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"Jac Leirner" Petty theft plays an integral part in many of Brazilian artist Jac Leirner's works. Corpus Delicti (1992/2006) includes stolen ashtrays, laminated boarding passes and pilfered airline cutlery, all linked together into an oddball charm bracelet. The piece makes the artist seem part magpie, part obsessive-compulsive. Corpus Delicti (sickness bags) (1992) is part of the same series. Leirner neatly filled 20 airline barf bags with blocks of Styrofoam and strung them all together; they hang from the ceiling in a curving line of multicolored rectangles. While the ashtrays speak to a bratty kleptomania, the accumulation of airsickness bags seems much more about OCD. The feeling of OCD is overpowering in Leirner's nicotine-related works. She started smoking at age 11 and only recently gave it up. During her smoking years, cigarette packaging provided her with a constant and daily source of material. Lung (1987), on view in the Roesch exhibition, is a small, rectangular Plexiglas box that hangs unobtrusively on the wall, filled with fragile cellophane husks from the artist's cigarette packs. The pristine object vies with the viewer's mental image of blackened lungs. Leirner's cigarette-pack works are exacting records of addiction, with the damage elegantly implied. Leirner has said she tries "to find a place for things that don't have a place," and this show offers a bite-size sample of her works. While some of the pieces on view at Gallery Sonja Roesch may lack the power of the artist's more epic projects, Leirner's very particular sensibilities shine through. Through March 1. 2309 Caroline, 713-659-5424. — KK

"Perspectives 159: Superconscious, Automatisms Now" This exhibition is comprised of paintings, sculptures, drawings, photography and video by five artists who employ free association in their work. Many of the pieces display an obsessive degree of self-alertness. Sean Landers's Dumb Dumb (from 1993) is a vast horizontal canvas with lines and lines of writing that can be literally tiring to read because of the walking required. And even then, there's just no use. It's more fun to just pick out random snippets. Much of it is boring and repetitive; Landers vacillates between declaring himself the greatest artist on Earth and lamenting his worthlessness. Peppered with sex, Dumb Dumb will occasionally reveal a line like "JOHN, KEVIN AND I JUST FINISHED A BIG DISCUSSION ON '70S NIPPLES." Danica Phelps's drawings carry a similar confessional vibe, but with a filter. Her meticulous vertical calendars document weeks of her life in 2006 down to the minute. Quickly glanced, the works feel numbingly banal. But look closer at Phelps's thin, spidery handwriting, and the narrative begins to emerge. Large chunks of red denote money spent on sperm and insemination. Phelps and her girlfriend, referred to here as "D," are trying to have a child, and they're not exactly on the same page about it. They argue, make love, go to therapy and have the occasional knock-down-drag-out. The exhibit includes sculpture and photography by Rachel Harrison and a 23-minute film by Oliver Payne and Nick Relph. Big surprise, though: The free-associative elements of imagery just aren't as powerfully communicated as they are in words, something rare for visual art. How often do you leave a museum reeling from something you read, rather than what you "saw"? Through March 9. Contemporary Arts Museum Houston, 5216 Montrose, 713-284-8250. — TS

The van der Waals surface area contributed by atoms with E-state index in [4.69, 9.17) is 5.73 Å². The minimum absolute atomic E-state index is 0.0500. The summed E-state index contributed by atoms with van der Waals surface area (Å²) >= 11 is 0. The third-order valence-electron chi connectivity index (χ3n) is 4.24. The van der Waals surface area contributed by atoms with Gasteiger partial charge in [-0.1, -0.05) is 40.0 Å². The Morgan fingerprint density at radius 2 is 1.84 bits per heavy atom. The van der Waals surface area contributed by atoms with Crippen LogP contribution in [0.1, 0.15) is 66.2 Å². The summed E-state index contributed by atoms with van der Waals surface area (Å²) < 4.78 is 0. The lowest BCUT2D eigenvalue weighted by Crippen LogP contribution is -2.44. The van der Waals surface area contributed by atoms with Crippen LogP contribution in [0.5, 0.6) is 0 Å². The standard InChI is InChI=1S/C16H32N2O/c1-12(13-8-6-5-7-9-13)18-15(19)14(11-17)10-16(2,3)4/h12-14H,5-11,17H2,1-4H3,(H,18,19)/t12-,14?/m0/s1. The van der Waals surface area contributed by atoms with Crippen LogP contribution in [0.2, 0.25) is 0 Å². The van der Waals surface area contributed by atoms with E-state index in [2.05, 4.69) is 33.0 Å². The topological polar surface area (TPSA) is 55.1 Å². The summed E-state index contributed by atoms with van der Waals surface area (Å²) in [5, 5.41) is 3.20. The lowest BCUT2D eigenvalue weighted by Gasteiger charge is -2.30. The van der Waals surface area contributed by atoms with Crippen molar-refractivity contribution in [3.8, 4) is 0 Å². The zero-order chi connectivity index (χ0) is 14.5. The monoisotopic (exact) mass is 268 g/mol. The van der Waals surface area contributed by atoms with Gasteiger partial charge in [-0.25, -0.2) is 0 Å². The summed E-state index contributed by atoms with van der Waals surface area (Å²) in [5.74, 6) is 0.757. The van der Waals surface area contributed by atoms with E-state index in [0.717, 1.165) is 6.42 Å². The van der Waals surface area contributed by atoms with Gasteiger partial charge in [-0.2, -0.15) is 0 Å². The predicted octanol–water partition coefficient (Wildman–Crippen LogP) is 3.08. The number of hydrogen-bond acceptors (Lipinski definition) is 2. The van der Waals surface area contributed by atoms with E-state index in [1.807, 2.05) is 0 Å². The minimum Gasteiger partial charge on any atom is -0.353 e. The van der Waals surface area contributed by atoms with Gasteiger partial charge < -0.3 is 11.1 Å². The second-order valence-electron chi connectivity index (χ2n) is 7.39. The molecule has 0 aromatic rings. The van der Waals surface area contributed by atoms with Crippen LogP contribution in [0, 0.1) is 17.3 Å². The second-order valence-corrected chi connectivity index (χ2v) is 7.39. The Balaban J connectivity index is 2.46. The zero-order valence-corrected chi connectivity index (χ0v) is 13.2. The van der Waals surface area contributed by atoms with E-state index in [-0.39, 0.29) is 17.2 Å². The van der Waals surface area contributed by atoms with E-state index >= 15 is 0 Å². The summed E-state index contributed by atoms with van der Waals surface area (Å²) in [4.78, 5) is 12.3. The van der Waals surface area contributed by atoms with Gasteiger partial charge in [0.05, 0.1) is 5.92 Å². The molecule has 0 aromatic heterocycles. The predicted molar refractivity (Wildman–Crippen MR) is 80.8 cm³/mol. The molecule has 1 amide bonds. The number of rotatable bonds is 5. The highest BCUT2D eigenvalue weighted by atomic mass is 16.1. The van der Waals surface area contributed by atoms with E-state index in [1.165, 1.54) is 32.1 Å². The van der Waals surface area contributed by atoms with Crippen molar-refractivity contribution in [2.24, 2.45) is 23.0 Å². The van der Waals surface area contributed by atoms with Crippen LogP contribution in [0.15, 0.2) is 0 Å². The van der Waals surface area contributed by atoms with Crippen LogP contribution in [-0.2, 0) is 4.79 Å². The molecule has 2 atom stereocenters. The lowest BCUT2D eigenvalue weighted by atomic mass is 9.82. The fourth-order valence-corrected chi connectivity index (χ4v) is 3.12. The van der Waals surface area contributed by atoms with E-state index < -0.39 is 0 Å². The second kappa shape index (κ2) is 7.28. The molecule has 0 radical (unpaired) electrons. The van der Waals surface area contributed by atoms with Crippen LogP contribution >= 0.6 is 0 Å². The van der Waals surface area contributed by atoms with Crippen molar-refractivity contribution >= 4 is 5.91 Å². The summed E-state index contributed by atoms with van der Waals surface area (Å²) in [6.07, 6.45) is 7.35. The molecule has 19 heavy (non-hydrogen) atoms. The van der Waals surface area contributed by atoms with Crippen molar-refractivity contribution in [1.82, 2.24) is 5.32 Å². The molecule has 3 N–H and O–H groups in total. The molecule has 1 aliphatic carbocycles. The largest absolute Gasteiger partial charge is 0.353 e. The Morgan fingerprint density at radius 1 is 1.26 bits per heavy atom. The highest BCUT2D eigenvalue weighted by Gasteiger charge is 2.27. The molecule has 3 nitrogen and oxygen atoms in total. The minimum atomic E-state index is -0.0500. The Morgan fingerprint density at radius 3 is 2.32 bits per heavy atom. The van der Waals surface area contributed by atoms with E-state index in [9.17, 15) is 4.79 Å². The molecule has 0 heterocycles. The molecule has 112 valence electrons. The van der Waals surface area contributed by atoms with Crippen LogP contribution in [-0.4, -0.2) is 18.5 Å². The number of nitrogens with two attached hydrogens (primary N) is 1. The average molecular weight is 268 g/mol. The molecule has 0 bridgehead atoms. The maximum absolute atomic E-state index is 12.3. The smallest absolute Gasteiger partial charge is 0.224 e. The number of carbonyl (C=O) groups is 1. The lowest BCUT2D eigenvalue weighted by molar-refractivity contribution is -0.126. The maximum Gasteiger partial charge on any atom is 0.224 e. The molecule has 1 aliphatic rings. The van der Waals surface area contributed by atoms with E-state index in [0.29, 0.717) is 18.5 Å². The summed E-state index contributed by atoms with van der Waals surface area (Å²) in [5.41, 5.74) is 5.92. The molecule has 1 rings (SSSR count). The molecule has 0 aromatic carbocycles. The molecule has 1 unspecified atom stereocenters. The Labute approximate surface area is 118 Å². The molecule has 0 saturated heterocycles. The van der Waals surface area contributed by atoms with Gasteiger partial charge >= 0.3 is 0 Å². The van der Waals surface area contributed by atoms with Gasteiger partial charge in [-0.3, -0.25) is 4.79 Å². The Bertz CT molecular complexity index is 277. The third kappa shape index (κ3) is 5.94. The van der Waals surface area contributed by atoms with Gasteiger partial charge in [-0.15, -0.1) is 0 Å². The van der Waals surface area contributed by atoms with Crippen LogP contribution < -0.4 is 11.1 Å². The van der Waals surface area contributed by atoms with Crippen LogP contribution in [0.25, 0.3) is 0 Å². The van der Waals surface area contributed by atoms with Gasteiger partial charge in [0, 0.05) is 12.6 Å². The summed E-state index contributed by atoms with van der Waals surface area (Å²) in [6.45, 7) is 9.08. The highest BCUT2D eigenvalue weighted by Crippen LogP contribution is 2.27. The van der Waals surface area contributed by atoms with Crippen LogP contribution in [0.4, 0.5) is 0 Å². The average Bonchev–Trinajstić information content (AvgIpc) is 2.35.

Capsule reviews by Sean Carroll, Kelly Klaasmeyer, and Troy Schulze

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